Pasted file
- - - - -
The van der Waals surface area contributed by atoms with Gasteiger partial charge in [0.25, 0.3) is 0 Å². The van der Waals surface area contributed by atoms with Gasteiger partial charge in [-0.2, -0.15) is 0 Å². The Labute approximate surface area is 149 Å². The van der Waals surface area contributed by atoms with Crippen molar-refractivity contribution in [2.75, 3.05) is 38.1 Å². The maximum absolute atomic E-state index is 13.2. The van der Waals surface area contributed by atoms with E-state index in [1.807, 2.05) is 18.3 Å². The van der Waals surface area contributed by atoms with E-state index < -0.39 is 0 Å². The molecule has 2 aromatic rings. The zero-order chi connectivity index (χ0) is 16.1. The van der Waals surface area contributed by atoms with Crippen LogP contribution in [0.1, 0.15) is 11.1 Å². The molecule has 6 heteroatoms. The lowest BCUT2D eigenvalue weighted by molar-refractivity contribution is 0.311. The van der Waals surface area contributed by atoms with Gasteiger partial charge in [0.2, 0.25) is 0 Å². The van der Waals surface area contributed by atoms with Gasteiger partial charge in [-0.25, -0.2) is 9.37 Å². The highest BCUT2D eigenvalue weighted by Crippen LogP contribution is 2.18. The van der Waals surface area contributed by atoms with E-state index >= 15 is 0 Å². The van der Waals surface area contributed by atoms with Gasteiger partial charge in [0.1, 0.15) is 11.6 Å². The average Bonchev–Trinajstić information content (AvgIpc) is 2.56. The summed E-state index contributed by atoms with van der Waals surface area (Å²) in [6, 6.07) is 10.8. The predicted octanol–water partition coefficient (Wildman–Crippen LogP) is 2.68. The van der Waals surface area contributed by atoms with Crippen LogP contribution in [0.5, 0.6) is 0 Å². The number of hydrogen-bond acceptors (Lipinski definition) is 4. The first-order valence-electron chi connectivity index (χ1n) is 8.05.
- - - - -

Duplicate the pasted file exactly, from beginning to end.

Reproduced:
The van der Waals surface area contributed by atoms with Gasteiger partial charge in [0.25, 0.3) is 0 Å². The van der Waals surface area contributed by atoms with Gasteiger partial charge in [-0.2, -0.15) is 0 Å². The Labute approximate surface area is 149 Å². The van der Waals surface area contributed by atoms with Crippen molar-refractivity contribution in [2.75, 3.05) is 38.1 Å². The maximum absolute atomic E-state index is 13.2. The van der Waals surface area contributed by atoms with E-state index in [1.807, 2.05) is 18.3 Å². The van der Waals surface area contributed by atoms with E-state index < -0.39 is 0 Å². The molecule has 2 aromatic rings. The zero-order chi connectivity index (χ0) is 16.1. The van der Waals surface area contributed by atoms with Crippen LogP contribution in [0.1, 0.15) is 11.1 Å². The molecule has 6 heteroatoms. The lowest BCUT2D eigenvalue weighted by molar-refractivity contribution is 0.311. The van der Waals surface area contributed by atoms with Gasteiger partial charge in [0.2, 0.25) is 0 Å². The van der Waals surface area contributed by atoms with Gasteiger partial charge in [-0.25, -0.2) is 9.37 Å². The highest BCUT2D eigenvalue weighted by Crippen LogP contribution is 2.18. The van der Waals surface area contributed by atoms with E-state index >= 15 is 0 Å². The van der Waals surface area contributed by atoms with Gasteiger partial charge in [0.1, 0.15) is 11.6 Å². The average Bonchev–Trinajstić information content (AvgIpc) is 2.56. The summed E-state index contributed by atoms with van der Waals surface area (Å²) in [6, 6.07) is 10.8. The predicted octanol–water partition coefficient (Wildman–Crippen LogP) is 2.68. The van der Waals surface area contributed by atoms with Crippen LogP contribution in [0.5, 0.6) is 0 Å². The number of hydrogen-bond acceptors (Lipinski definition) is 4. The first-order valence-electron chi connectivity index (χ1n) is 8.05.